Interesting column in the New York Times about scientific objectivity and political advocacy:
But climate change, like most political issues, isn’t so simple. While most scientists agree that anthropogenic global warming is a threat, they’re not certain about its scale or its timing or its precise consequences (like the condition of California’s water supply in 2090). And while most members of the public want to avoid future harm from climate change, they have conflicting values about which sacrifices are worthwhile today.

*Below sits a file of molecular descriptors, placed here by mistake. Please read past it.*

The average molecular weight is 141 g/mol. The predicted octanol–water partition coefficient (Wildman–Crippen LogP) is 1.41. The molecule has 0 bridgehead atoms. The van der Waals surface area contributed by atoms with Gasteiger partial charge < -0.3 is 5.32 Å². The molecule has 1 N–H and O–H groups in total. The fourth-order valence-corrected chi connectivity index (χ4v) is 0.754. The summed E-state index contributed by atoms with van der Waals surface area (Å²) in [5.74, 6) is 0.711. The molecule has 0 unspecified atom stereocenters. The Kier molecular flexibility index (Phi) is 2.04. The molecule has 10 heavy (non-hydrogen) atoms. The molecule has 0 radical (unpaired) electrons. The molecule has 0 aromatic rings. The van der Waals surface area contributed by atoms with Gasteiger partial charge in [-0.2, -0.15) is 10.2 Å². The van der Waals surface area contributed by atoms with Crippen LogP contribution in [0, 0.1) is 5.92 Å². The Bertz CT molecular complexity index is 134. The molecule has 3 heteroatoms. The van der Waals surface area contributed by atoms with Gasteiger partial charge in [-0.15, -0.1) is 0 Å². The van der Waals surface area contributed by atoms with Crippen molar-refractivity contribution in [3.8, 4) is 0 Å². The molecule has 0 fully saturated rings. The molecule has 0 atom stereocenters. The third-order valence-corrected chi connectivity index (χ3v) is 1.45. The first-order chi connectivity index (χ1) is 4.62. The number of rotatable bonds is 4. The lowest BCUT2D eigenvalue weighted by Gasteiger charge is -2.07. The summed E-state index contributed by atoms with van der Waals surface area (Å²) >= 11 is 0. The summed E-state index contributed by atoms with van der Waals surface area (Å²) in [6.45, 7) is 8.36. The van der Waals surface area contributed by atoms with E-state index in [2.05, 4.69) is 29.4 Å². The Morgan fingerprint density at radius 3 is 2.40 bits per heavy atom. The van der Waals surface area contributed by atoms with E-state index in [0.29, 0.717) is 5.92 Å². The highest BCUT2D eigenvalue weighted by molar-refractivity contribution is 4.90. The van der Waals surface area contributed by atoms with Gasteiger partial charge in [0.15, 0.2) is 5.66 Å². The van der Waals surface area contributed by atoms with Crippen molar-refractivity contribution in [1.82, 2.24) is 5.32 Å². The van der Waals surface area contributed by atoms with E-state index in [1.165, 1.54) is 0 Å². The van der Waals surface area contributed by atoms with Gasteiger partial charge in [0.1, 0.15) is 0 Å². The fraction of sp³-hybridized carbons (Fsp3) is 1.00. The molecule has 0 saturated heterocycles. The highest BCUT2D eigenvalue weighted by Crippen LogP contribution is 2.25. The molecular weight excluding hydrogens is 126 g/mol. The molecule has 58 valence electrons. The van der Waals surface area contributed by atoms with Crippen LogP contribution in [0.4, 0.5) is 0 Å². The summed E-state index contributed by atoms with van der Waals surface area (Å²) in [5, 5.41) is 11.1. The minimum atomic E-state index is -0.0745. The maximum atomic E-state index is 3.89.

A scientist can enter the fray by becoming an advocate for certain policies, like limits on carbon emissions or subsidies for wind power. That’s a perfectly legitimate role for scientists, as long as they acknowledge that they’re promoting their own agendas.
But too often, Dr. Pielke says, they pose as impartial experts pointing politicians to the only option that makes scientific sense. To bolster their case, they’re prone to exaggerate their expertise (like enumerating the catastrophes that would occur if their policies aren’t adopted), while denigrating their political opponents as “unqualified” or “unscientific.”
A good read.